The responsible use of AI tools is part of upholding long-standing journalistic values of integrity, transparency, and accountability. Journalists should strive to apply the same level of rigor and scrutiny to AI tools as to sources in news stories. This is how we can ensure that the AI tools that are adopted are serving the newsroom and audiences’ best interest and do not amplify bias, increase misinformation, or put the newsroom’s credibility at stake. To that end, we guide newsrooms through the questions they should be asking at every step of the way in their journey of procuring and using an AI tool, with insights derived from a multidisciplinary community — including other newsrooms — who have already used AI tools.

What Responsible AI Adoption Looks Like

Responsible procurement and use of AI tools requires understanding the ethical implications of such tools, including how to maximize their benefits while appropriately assessing their risks. This necessitates a broader newsroom effort — between journalists, editors, and organization leaders — to put governance in place that ensures appropriate use and monitoring throughout an AI tool’s lifecycle.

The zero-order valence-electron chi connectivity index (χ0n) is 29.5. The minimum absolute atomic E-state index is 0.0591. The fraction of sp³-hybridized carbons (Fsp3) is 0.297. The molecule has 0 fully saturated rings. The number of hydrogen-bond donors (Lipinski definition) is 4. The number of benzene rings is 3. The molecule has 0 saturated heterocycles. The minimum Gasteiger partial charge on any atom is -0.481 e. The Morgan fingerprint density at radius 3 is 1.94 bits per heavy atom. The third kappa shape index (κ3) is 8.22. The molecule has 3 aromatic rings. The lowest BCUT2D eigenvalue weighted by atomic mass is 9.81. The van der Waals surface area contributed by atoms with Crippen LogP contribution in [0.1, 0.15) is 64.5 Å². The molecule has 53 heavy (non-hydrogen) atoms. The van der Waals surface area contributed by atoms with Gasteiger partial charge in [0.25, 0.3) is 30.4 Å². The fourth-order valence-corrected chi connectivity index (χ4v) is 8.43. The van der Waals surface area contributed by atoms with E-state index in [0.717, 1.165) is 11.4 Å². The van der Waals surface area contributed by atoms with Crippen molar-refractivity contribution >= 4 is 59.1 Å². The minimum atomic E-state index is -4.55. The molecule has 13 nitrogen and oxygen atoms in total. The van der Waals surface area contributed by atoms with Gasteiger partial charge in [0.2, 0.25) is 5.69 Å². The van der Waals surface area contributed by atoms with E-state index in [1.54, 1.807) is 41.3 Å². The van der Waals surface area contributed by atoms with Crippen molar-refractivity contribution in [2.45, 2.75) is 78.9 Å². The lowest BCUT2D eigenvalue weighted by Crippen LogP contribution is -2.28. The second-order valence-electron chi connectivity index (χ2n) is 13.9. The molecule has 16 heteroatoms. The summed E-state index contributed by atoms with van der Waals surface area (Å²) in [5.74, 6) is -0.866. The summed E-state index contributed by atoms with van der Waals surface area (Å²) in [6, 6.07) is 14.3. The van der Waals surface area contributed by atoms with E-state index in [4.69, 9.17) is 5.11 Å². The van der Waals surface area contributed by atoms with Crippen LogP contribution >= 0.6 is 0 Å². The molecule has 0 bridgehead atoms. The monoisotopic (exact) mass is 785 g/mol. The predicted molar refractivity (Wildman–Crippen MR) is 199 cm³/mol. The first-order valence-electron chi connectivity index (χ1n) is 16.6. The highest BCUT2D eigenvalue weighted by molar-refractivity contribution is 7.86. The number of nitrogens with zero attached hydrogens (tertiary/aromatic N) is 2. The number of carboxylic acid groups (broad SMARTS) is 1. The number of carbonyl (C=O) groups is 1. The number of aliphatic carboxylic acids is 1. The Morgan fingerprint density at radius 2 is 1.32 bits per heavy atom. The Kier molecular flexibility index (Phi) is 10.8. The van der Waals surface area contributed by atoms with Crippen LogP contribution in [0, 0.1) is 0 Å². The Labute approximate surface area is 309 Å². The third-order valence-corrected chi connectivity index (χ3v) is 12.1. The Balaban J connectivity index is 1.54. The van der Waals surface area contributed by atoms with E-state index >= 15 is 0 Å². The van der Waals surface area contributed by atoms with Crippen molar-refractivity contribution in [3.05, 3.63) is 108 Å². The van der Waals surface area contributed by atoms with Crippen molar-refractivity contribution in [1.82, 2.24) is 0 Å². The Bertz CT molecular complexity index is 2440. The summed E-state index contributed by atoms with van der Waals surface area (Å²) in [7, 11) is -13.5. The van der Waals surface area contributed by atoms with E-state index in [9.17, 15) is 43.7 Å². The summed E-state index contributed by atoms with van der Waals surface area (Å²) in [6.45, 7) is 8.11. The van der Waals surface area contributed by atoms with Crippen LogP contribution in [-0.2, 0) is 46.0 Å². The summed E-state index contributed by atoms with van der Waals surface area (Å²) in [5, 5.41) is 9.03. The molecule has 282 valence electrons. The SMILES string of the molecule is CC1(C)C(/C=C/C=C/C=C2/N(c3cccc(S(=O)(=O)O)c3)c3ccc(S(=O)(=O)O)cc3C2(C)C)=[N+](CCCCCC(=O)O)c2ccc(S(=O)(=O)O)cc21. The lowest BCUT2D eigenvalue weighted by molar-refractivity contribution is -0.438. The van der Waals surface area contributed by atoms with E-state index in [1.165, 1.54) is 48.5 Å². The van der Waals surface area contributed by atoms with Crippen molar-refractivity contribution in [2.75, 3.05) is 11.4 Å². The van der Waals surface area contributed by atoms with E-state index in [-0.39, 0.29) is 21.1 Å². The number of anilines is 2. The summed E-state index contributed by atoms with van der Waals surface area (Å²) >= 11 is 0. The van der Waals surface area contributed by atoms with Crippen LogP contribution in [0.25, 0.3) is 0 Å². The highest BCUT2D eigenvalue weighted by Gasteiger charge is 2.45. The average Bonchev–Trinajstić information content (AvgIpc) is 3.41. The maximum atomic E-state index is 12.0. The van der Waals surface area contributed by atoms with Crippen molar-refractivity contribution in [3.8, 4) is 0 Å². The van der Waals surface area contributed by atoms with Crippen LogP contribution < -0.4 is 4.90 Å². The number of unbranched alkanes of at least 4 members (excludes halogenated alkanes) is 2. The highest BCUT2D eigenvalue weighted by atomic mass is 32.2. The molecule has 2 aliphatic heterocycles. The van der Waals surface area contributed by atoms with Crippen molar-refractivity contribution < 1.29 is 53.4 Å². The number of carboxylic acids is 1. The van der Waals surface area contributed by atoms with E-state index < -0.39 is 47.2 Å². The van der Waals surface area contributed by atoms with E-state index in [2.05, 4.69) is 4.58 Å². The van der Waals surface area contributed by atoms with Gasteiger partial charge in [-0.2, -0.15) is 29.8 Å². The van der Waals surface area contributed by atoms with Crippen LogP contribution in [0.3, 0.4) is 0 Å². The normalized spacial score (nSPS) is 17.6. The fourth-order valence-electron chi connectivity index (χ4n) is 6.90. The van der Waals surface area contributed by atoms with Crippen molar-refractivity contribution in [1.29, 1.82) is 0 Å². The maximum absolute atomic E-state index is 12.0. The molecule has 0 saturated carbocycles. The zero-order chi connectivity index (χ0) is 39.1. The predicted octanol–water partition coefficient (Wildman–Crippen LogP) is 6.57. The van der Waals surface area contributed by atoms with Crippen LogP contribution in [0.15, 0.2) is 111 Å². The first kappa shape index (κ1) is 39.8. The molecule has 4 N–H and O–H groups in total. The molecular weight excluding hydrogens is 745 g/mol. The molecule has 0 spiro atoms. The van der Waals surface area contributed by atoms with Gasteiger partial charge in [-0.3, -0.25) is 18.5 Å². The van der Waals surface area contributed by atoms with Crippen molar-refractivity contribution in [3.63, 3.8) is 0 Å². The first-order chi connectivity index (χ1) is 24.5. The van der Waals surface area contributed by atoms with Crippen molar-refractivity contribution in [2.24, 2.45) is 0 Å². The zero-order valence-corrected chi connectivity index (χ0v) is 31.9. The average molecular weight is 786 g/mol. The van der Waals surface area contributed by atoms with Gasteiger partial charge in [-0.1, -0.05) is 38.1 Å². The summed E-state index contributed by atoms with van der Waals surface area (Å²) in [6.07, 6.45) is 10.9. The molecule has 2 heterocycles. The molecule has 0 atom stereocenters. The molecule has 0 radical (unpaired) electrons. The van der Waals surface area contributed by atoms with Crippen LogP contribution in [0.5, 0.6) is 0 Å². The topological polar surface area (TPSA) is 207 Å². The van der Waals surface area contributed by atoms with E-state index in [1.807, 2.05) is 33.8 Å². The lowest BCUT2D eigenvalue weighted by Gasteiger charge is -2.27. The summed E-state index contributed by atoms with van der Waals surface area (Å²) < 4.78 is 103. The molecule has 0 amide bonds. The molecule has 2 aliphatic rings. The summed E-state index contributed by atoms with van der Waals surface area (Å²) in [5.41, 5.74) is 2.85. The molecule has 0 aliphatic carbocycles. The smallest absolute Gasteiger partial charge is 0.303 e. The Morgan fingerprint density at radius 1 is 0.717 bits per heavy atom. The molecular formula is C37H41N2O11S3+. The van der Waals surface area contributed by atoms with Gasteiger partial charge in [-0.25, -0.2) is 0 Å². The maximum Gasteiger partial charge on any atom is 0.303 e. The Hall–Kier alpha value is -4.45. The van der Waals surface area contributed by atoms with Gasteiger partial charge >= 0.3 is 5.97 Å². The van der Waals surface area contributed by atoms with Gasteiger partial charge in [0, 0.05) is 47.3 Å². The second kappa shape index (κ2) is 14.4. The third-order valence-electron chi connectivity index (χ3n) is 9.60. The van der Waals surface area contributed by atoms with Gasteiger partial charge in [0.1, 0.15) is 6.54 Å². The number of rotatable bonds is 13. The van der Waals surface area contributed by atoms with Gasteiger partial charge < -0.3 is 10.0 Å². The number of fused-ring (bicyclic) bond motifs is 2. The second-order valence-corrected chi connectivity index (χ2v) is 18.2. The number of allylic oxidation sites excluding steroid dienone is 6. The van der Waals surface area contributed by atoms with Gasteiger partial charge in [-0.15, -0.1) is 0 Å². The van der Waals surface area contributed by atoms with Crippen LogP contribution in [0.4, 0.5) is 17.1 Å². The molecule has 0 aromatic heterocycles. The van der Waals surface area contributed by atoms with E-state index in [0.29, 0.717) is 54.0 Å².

AI tools can be used for many different purposes and have various degrees of complexity. As a result, the responsible adoption of AI can look different depending on the newsroom and what tools they are incorporating. For that reason, this Guide poses many questions for journalists, editors, and management to help determine what responsible AI stewardship looks like for their newsroom, whether they are looking to procure an AI tool or create their own. This may seem like a lot of work upfront for what otherwise might be a simple process. Answering these questions at the outset, however, will save newsrooms a lot of time and energy compared to retroactively figuring out responsible use of a tool after purchasing it, training it, and using it.

Scope Limitations of This Guide

Introducing AI technology in journalism requires internal management and preparation in the newsroom — not only for technical skills, but also for the cultural change it requires, taking into account the emotional needs and morale of those in the newsroom. The Guide does not touch upon the organizational and cultural impact of AI adoption, but we would like to note that it is an important consideration that is required to ensure the success of AI adoption in a newsroom. Journalists and team members should feel comfortable using the tool as an aid, not as a replacement for their work. In addition, it is important that journalists can provide their input into decision-making processes and have a real say in the AI tools chosen to aid in their work. For more on this, we encourage you to utilize PAI’s Guidelines for AI & Shared Prosperity and refer to our report on AI and Job Quality.